And he asks, “Who would dare to affirm that God has no method of calling whereby even Esau might have applied his mind and yoked his will to the faith in which Jacob was justified? But if the obstinacy of the will can be such that the mind’s aversion from all modes of calling becomes hardened, the question is whether that very hardening does not come from some divine penalty, as if God abandons a man by not calling him in the way in which he might be moved to faith. Who would dare to affirm that the Omnipotent lacked a method of persuading even Esau to believe?” (To Simplician, 13-14)

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  • accelerator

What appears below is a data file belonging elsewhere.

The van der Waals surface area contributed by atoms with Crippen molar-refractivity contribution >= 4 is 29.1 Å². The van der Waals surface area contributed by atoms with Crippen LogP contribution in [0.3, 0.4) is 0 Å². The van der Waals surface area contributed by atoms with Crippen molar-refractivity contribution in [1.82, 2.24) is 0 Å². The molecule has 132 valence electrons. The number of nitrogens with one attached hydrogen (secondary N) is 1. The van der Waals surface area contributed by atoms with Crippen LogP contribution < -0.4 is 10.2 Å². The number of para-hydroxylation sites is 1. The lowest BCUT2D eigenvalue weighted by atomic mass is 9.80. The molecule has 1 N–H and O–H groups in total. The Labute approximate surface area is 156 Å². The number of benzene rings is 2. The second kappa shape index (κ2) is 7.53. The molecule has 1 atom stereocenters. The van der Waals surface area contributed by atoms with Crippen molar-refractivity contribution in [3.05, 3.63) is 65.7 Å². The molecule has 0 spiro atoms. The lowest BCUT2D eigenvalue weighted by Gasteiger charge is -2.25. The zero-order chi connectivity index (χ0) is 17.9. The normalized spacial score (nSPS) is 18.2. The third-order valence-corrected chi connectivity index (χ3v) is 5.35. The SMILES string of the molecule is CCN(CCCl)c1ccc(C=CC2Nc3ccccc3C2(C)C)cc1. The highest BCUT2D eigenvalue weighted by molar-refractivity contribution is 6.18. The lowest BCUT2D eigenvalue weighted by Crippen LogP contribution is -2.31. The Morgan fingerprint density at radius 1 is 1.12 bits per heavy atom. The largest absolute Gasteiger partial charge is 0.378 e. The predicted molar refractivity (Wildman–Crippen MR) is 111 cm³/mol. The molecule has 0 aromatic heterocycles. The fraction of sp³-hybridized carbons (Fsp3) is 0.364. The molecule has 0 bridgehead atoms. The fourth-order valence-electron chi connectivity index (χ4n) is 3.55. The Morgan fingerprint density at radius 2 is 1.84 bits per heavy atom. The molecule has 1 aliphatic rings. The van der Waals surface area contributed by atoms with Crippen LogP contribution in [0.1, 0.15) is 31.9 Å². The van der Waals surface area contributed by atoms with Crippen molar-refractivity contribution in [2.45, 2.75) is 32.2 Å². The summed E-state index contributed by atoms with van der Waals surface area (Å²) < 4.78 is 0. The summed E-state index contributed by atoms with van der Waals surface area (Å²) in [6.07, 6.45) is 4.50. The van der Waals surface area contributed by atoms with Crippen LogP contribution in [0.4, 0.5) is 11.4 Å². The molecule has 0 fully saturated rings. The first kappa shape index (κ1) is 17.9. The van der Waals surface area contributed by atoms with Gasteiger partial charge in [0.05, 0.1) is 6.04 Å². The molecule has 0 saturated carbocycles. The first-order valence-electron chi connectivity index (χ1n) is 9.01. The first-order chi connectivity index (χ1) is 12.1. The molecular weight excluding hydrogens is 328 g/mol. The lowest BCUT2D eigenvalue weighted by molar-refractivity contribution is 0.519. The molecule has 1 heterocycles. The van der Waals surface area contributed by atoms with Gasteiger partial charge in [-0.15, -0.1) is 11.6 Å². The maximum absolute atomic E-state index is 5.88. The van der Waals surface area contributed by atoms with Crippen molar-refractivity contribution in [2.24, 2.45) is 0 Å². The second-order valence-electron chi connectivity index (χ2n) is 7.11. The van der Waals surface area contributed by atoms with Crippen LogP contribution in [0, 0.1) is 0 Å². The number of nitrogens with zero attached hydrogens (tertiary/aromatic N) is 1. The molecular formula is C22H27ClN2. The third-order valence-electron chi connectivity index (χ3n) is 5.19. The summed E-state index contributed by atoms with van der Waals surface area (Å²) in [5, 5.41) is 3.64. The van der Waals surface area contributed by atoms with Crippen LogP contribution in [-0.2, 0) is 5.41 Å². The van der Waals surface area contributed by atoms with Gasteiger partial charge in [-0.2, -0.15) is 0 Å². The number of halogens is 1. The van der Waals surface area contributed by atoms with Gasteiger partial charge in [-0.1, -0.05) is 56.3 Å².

From this article one cannot tell if Kasper or the Church stresses that mercy is contingent on our seeking it. While JP II taught, “The relationship between justice and love, which is manifested as mercy, is inscribed with great exactness in the content of the Gospel parable,” what is not mentioned is the Father was moved to mercy when he saw the son returning, not while the own was busy rebelling. This to me is the enduring point of confusion. Does God’s love mean everything is OK? Has “love won,” as Rob Bell would have us think? Since the Church increasingly embraces an implicit Universalism, it is a question that should not be so skirted. Is our message on of redemption, or possible redemption. There is an awfully big difference there any rhetorician would be keen to settle before writing a homily or analysis. “God’s justice is superabundant, or superproportional, as Kasper also puts it, because justice is in service to mercy, and God’s mercy is beyond measure, which is another way of referring to the wideness of God’s grace.” Is such is the case, isn’t the drama really already settled. Which would explain the rather benign posture of Roman pronouncements today. The point of peril is already passed? You would think so from this piece.